Modern barometers are beautifully crafted scientific instruments and ornaments used by sailors and meteorologists alike, but how do they work and who created them?
Mylor Chandlery will guide you through the fascinating facts associated with these mysterious weather predicting instruments, and why you need one in your home and cabin right now!
There are three different types of barometer: In meteorology you're likely to come across aneroid barometers, that measure pressure without using a liquid, and mercury barometers which consist of a vertical glass tube immersed in a vessel filled with mercury. Mercury will therefore rise as the atmospheric pressure does. You'll also come across cutting-edge digital alternatives that can be used by everyone, from amateur observers to professional meteorologists.
Who Invented The Barometer? The first mercury barometer was created in 1600s by an Italian physicist and mathematician Evangelista Torricelli. A student of Galileo, he began using his own vacuum theory to gauge air pressure and make predictions from there.
Your Phone Could Be A Barometer... Many modern smart phones now have pressure sensors built into the design to pick up changes in weather and to calculate your current altitude.
Barometers use pressure to predict the weather: Barometers measure barometric (atmospheric) pressure. The layers of air in the Earth's atmosphere has a weight which is pulled to towards the planet's surface by gravity. Barometers work by picking up on the varying pressure, and since weather is determined by the motion of air in the atmosphere, it allows the user to monitor the changes and predict what the weather will do over short periods of time.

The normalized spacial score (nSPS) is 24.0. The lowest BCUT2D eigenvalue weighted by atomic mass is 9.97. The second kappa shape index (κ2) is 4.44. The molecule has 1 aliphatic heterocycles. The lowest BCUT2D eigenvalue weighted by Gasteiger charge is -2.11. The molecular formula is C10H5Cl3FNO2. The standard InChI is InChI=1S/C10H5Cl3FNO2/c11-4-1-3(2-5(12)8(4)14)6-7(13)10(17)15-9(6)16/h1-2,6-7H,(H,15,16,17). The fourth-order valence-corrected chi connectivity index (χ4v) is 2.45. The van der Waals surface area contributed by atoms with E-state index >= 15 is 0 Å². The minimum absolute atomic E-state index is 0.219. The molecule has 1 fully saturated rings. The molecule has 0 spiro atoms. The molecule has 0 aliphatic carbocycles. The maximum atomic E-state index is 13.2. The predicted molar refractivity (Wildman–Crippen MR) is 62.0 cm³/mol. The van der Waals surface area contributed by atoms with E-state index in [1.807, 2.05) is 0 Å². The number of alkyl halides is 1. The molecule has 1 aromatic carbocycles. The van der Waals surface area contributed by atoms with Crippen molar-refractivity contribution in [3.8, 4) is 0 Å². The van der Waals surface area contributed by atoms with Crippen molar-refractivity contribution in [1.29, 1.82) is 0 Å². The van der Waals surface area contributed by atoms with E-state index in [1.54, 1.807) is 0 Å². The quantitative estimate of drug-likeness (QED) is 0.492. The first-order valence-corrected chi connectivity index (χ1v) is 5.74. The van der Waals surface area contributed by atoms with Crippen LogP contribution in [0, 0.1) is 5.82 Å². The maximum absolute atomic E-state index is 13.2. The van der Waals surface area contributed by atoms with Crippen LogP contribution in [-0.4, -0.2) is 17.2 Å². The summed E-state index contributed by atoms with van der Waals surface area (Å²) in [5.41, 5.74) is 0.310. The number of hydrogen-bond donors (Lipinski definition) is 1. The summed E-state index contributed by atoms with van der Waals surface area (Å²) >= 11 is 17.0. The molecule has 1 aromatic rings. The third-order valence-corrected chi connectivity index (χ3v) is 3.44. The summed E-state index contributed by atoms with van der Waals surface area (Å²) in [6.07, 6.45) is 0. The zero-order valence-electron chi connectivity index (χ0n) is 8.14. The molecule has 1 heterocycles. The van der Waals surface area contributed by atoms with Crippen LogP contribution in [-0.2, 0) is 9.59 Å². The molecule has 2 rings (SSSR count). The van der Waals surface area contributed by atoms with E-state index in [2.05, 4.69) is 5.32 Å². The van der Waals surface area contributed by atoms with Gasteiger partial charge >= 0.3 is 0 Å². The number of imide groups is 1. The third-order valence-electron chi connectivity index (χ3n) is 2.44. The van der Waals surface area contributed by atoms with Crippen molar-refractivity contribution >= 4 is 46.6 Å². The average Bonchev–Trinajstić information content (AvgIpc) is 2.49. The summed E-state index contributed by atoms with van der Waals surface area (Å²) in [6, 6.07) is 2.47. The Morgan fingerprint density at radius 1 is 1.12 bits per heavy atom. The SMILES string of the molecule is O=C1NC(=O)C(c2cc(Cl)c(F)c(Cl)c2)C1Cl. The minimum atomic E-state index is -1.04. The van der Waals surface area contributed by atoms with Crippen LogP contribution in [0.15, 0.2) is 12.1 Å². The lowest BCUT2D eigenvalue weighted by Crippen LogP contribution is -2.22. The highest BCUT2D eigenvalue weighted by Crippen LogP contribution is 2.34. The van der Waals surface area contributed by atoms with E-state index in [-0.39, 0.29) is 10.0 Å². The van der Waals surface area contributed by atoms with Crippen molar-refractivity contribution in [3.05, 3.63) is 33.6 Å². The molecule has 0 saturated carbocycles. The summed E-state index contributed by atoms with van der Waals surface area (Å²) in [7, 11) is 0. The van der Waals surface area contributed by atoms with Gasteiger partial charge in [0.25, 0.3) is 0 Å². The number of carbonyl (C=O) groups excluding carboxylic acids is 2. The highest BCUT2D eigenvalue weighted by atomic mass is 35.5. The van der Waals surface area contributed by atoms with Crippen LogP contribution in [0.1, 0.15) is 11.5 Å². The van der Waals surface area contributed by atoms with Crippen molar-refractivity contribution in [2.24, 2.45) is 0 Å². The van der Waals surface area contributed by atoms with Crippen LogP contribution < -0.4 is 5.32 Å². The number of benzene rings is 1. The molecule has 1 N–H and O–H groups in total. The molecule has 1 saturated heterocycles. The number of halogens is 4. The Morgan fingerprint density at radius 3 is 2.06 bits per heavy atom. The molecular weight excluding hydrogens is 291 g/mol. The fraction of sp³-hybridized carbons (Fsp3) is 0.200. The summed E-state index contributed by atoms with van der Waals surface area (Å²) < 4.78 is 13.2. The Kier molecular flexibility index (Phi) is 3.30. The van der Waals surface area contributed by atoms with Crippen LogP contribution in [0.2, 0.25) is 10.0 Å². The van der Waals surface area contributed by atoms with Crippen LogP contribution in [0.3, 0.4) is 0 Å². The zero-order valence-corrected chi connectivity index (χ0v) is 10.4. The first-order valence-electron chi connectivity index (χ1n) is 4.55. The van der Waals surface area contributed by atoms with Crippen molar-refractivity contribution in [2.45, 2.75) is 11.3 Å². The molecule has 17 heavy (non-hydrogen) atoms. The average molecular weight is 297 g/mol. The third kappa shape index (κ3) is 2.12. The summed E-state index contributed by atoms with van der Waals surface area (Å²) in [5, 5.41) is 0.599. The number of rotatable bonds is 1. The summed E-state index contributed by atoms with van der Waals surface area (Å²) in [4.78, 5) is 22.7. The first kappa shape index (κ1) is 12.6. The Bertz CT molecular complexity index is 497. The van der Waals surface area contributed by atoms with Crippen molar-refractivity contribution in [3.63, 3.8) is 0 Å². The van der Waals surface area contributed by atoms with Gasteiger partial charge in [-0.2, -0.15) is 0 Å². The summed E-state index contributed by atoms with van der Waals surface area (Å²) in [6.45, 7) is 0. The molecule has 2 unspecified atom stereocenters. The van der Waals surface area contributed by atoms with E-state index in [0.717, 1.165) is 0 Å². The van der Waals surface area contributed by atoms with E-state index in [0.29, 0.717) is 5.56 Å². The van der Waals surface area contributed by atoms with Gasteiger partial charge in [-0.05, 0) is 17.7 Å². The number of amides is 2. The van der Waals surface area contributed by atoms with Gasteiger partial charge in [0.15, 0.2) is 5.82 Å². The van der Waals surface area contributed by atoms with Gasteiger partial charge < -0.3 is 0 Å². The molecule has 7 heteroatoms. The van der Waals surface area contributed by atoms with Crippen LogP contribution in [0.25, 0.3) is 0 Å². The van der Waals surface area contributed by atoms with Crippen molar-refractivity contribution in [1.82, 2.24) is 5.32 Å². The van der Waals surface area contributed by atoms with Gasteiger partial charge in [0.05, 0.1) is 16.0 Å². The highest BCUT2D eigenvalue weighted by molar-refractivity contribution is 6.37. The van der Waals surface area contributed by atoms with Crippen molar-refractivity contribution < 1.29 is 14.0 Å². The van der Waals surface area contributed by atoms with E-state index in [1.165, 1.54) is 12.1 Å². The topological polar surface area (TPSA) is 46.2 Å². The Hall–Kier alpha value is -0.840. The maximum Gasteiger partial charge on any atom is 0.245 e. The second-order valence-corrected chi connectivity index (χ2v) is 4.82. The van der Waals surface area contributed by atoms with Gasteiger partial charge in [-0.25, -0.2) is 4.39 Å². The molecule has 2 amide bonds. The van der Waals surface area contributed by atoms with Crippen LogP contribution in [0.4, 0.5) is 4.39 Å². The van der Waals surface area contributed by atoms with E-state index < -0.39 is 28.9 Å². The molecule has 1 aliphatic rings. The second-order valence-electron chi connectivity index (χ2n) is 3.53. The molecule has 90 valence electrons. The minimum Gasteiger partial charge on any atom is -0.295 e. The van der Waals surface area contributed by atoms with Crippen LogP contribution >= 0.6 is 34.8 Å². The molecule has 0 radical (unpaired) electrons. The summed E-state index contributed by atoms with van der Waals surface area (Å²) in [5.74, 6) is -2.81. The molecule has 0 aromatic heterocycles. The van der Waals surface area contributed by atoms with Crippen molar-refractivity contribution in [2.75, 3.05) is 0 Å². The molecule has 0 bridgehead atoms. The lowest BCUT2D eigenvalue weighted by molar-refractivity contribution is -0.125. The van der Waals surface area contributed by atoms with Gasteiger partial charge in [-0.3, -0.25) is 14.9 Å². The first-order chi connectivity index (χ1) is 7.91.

They were a status symbol: When barometers were first invented, they were desirable instruments and compelling talking points that adorned the homes of the wealthy and scientifically minded.
Where does the name 'Barometer' come from? Although Torricelli invented the barometer, the name is credited to Englishman Robert Boyle who coined the term in the mid 1600s. He did so by combining two words, which in Greek means "measuring weight".
Which Barometer Should I Buy?
Mylor Chandlery supply a huge range of traditional, timeless and expertly crafted barometers, calibrated for altitudes of 3,500 feet above sea level and encased in a weatherproof brass or chrome construction with a tough bevelled glass finish.